II.1. Liver (Fig. 4)
Microscopic examination of sections of the liver from healthy control (group I) showed normal hepatic architecture divided into lobules. The hepatocellular cords were mostly one or two layers thick radiating from the central vein towards the periphery of the lobule. The normal hepatocytes were polygonal in shape with centrally placed round or oval dark violet nuclei and granulated eosinophilic cytoplasm. The cords of hepatocytes were separated by blood sinusoids lined by endothelial cells (EC). At the periphery of the lobule, the portal triads showed no inflammatory cellular infiltrates [Figure 4.1].
In the infected untreated control (group II), microscopic examination of liver tissue revealed invasive tachyzoites aggregated among the hepatocytes. Markedly dilated and congested central veins and sinusoids with evident focal necrosis and inflammation. (Fig. 4.2)
The liver sections of CS NPs treated group (III) showed pseudocysts with necrotic tachyzoites. Residual apoptotic bodies of hepatic nuclei and degenerative hepatocytes with marked dilated congested central veins and sinusoids were noticed. Moreover, there was evidence of lobular inflammation [Figure 4.3].
In the treated spiramycin group (IV), microscopic examination of the liver demonstrated that the hepatocytes were large in size with large vesicularnuclei and vacuolar degeneration of cytoplasm. Marked dilated congested central veins and dilated sinusoids surrounded by necrotic hepatocytes with obvious inflammation [Figure 4.4].
The microscopic examination of spiramycin-metronidazole treated group (V), illustrated marked dilated sinusoids surrounded by moderate inflammatory infiltrate with interface hepatitis and moderate portal fibrosis. Most hepatocytes appeared intact but some of them were necrotic [Figure 4.5].
Spiramycin- CS NPs 400 mg/kg treated group (VI) revealed dilated sinusoids and absent inflammatory infiltrate [Figure 4.6].
The liver of spiramycin-CS NPs 100 mg/kg treated group (VII) demonstrated pseudocysts with necrotic tachyzoites. There was evidence of regenerative hepatocytes. Dilatation of central veins and sinusoids were observed with minimal inflammation formed of few perivascular macrophages [Figure 4.7].
II.2. Spleen (Fig. 5)
Microscopic examination of the spleen of the healthy control (group I) revealed well-organized white pulp (W) (containing lymphocytes) and red pulp (R) differentiated by trabecular muscles (TR) [Figure 5.1].
Infected untreated control (group II) spleen section showed pseudocysts containing tachyzoites. Marked disorganized architecture and extramedullary hematopoiesis with areas of necrosis were observed. There was an obvious decrease in lymphocyte counts and increase in histiocytes [Figures5.2 and 5.3].
In CS NPs treated group (III), areas of macrophages loaded by tachyzoites were observed. Disorganized splenic architecture in addition to extramedullary hematopoiesis were evident in the red pulp [Figure 5.4].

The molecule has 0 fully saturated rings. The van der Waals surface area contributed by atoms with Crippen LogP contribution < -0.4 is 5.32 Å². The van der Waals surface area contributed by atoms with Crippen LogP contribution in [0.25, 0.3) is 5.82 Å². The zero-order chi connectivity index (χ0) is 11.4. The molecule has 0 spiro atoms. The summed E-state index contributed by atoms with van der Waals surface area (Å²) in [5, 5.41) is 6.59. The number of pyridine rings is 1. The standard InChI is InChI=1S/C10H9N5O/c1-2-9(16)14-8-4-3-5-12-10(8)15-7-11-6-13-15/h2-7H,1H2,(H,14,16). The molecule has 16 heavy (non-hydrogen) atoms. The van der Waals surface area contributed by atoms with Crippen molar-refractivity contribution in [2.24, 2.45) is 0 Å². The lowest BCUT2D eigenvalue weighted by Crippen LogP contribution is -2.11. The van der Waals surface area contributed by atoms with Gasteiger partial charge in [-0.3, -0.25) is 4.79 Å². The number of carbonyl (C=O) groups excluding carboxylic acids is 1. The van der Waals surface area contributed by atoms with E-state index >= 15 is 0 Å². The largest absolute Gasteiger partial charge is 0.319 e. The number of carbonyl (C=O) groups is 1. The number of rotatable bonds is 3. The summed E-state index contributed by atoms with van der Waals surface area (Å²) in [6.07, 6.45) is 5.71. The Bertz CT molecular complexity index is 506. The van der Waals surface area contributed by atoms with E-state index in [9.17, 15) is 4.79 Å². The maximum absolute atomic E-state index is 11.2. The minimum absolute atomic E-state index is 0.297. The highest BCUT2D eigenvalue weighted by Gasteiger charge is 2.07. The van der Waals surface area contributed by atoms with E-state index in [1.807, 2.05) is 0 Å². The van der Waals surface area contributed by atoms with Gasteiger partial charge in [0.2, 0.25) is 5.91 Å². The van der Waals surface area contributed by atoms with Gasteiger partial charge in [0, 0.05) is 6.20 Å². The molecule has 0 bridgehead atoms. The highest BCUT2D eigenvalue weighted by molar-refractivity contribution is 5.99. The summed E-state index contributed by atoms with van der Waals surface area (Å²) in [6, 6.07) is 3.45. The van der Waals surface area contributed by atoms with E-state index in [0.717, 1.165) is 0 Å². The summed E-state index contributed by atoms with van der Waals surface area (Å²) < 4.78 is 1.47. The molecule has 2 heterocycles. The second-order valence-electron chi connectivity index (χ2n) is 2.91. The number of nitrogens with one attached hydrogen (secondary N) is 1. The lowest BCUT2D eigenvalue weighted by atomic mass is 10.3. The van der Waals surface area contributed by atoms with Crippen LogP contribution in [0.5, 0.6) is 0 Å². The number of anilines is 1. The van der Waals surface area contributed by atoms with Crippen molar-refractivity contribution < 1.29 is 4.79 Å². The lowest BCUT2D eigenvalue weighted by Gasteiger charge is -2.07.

The microscopic examination of spiramycin infected treated group (IV) illustrated pseudocysts containing necrotic tachyzoites and numerous apoptotic cells. Severe disorganized splenic architecture with enhancement of the inflammatory cells and reduction in the lymphocytes were observed [Figure 5.5].
The spleen of spiramycin-metronidazole treated group (V) demonstrated moderate disorganized architecture with extramedullary hematopoiesis and excess eosinophils [Figure 5.6].
In spiramycin-CS NPs 400 mg/kg treated group (VI), necrotic tachyzoites in pseudocysts in the red pulp and at the margin of regenerative lymphocytes of the white pulp were observed. Mild disorganized spleen architecture with evident tissue recovery and extramedullary hematopoiesis were noticed [Figure 5.7].
Spiramycin CS NPs 100 mg/kg treated group (VII) showed pseudocysts with necrotic tachyzoites. Moderate disorganized spleen architecture with regenerative white pulp forming well defined germinal centres as well as frequent epithelioid histiocytes were evident [Figure 5.8].
II.3. Brain (Fig. 6)
Examination of the brain cortex of the healthy control [group I] revealed normal architecture composed of neuroglial cells with ill-defined cytoplasm and pyramidal cells. Normal blood vessels were present [Figure 6.1].
In infected untreated control (group II), the cerebral cortex showed gliosis, apoptosis as well as perivascular and parenchymal inflammation [Figure 6.2].
The microscopic examination of CS NPs treated group (III) illustrated mild dilated blood vessels. Small pyramidal cells and others with vacuolated cytoplasm were noticed. Apoptosis and marked gliosis were observed [Figure 6.3].
In the spiramycin treated group (IV), the brain revealed the occurrence of perivascular inflammatory infiltrate, gliotic nodules and necrotic neurons [Figure 6.4].
In the brain of spiramycin-metronidazole treated group (V), no tachyzoites were detected. Mild congested blood vessels, moderate gliosis and ferrugination (mineralized bodies of necrotic neurons) were observed [Figure 6.5].
Spiramycin- CS NPs 400 mg/kg treated group (VI) revealed absence of tachyzoites with mild dilation of blood vessels. Normal neuroglial cells with no evidence of inflammation were observed [Figure 6.6].
In the brain of spiramycin-loaded CS NPs 100 mg/kg treated group (VII) spongiosis, moderate gliosis and apoptosis were seen. No inflammation was observed [Figure 6.7].